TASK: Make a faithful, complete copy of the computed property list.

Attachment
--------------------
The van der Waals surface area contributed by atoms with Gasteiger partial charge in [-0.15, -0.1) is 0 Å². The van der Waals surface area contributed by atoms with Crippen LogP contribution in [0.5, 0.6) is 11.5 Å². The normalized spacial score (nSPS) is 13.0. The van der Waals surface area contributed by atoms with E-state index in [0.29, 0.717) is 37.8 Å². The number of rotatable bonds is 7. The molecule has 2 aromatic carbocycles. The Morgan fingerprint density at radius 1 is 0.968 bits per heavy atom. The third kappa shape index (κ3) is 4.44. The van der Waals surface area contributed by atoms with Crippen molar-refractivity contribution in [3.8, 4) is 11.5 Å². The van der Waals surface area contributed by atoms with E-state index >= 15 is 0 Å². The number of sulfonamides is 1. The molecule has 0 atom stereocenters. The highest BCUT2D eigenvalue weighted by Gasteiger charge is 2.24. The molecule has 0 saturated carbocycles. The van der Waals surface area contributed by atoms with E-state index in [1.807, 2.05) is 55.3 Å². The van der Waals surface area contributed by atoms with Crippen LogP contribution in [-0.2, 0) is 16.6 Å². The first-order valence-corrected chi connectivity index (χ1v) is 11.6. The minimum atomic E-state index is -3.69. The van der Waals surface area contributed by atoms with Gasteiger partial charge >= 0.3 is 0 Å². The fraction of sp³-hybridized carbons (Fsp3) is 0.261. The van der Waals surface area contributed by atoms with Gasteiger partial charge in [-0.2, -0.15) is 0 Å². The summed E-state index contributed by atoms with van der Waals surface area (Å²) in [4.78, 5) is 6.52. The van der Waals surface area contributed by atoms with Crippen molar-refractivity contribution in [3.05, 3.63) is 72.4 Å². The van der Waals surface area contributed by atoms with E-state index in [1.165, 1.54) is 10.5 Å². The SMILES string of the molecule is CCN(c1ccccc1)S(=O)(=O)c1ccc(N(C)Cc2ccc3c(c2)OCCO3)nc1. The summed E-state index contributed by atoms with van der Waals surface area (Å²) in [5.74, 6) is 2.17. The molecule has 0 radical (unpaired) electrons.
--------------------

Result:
The van der Waals surface area contributed by atoms with Gasteiger partial charge in [-0.15, -0.1) is 0 Å². The van der Waals surface area contributed by atoms with Crippen LogP contribution in [0.5, 0.6) is 11.5 Å². The normalized spacial score (nSPS) is 13.0. The van der Waals surface area contributed by atoms with E-state index in [0.29, 0.717) is 37.8 Å². The number of rotatable bonds is 7. The molecule has 2 aromatic carbocycles. The Morgan fingerprint density at radius 1 is 0.968 bits per heavy atom. The third kappa shape index (κ3) is 4.44. The van der Waals surface area contributed by atoms with Crippen molar-refractivity contribution in [3.8, 4) is 11.5 Å². The van der Waals surface area contributed by atoms with E-state index >= 15 is 0 Å². The number of sulfonamides is 1. The molecule has 0 atom stereocenters. The highest BCUT2D eigenvalue weighted by Gasteiger charge is 2.24. The molecule has 0 saturated carbocycles. The van der Waals surface area contributed by atoms with E-state index in [1.807, 2.05) is 55.3 Å². The van der Waals surface area contributed by atoms with Crippen LogP contribution in [-0.2, 0) is 16.6 Å². The first-order valence-corrected chi connectivity index (χ1v) is 11.6. The minimum atomic E-state index is -3.69. The van der Waals surface area contributed by atoms with Gasteiger partial charge >= 0.3 is 0 Å². The fraction of sp³-hybridized carbons (Fsp3) is 0.261. The van der Waals surface area contributed by atoms with Gasteiger partial charge in [-0.2, -0.15) is 0 Å². The summed E-state index contributed by atoms with van der Waals surface area (Å²) in [4.78, 5) is 6.52. The van der Waals surface area contributed by atoms with Crippen molar-refractivity contribution in [3.05, 3.63) is 72.4 Å². The van der Waals surface area contributed by atoms with E-state index in [1.165, 1.54) is 10.5 Å². The SMILES string of the molecule is CCN(c1ccccc1)S(=O)(=O)c1ccc(N(C)Cc2ccc3c(c2)OCCO3)nc1. The summed E-state index contributed by atoms with van der Waals surface area (Å²) in [5.74, 6) is 2.17. The molecule has 0 radical (unpaired) electrons.